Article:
The Costs (and Benefits) of Employee Turnover

by Evil HR Lady on March 10, 2015

Smart businesses are concerned about turnover, because turnover is expensive. When you need to replace an employee, you’re out the following costs.

High Cost of Employee Turnover

Recruiting costs. These can be high or low, depending on your organization and the level of the position. A grocery store that is constantly recruiting and hiring cashiers doesn’t have a huge incremental cost to recruiting one more person.

But if you’re looking for a Chief Information Officer – a highly specialized job – you may have to hire a headhunter, and that can cost you around one-third of the final annual salary. That’s a big chunk of change.

To keep reading, click here: The Costs (and Benefits) of Employee Turnover

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JB March 11, 2015 at 12:58 am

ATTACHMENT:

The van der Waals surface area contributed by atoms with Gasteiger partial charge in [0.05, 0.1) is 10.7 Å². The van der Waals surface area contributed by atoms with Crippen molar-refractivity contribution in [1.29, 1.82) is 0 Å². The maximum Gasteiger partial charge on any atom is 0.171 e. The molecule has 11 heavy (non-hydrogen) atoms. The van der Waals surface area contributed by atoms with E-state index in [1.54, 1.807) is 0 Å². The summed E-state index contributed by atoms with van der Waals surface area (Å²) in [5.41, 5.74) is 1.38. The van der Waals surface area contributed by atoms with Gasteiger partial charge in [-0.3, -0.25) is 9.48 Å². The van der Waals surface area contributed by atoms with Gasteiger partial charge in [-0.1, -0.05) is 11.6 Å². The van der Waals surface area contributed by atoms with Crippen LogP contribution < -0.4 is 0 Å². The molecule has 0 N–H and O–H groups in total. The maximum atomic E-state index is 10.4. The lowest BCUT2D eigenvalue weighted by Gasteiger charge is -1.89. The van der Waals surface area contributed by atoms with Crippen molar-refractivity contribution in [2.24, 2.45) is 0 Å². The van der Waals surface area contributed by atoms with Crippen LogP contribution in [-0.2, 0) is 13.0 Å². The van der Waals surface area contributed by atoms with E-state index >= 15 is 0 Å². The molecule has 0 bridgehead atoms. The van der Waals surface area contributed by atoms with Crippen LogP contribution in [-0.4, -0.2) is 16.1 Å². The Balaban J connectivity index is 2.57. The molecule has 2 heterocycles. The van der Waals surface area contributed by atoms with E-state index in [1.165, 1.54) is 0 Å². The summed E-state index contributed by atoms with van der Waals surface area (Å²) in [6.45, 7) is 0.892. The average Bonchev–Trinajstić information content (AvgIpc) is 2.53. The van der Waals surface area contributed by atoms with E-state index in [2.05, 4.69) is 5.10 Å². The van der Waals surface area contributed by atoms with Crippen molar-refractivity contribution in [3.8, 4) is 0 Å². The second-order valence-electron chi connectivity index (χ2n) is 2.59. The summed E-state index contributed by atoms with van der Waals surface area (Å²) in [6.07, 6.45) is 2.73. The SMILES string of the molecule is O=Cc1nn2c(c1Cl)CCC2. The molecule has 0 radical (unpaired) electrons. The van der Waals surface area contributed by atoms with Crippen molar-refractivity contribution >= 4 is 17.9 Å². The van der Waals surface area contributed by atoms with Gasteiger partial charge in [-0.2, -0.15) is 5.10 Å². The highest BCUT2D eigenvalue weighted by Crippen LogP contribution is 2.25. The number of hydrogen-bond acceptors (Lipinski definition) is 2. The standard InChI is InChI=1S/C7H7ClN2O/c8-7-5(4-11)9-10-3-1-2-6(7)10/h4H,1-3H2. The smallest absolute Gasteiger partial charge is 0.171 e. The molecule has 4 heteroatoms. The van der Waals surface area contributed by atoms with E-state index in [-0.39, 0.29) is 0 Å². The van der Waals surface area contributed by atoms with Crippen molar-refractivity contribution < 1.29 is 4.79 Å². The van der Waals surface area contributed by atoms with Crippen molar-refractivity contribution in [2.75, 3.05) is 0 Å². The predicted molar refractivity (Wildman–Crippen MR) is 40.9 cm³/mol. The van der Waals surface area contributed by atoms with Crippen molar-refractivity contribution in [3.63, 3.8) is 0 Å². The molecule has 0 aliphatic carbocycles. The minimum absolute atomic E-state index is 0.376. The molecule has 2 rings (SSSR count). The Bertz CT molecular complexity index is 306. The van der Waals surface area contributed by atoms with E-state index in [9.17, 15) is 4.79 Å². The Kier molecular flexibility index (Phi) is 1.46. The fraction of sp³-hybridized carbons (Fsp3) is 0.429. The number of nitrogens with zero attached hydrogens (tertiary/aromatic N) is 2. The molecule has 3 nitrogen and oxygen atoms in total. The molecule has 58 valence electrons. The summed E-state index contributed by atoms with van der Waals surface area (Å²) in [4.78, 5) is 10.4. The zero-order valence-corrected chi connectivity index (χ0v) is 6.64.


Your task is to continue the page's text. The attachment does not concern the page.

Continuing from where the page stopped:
I noticed that “small businesses” was referenced in the first line as the one’s being concerned over the costs of turnover. Am I reading into this too literally, or is it really just small businesses that find turnover expensive? I ask this because I have found a trend with large, public companies where it seems manufactured turnover is the preferred business model. Many workers are contractors, hired for short runs and then let go before they can legally be considered employees. Despite the fact that logic would dictate having large portions of the workforce consisting of no person with more than 6-12 months experience would be a drawback, apparently this is the most profitable format since everyone is doing it.

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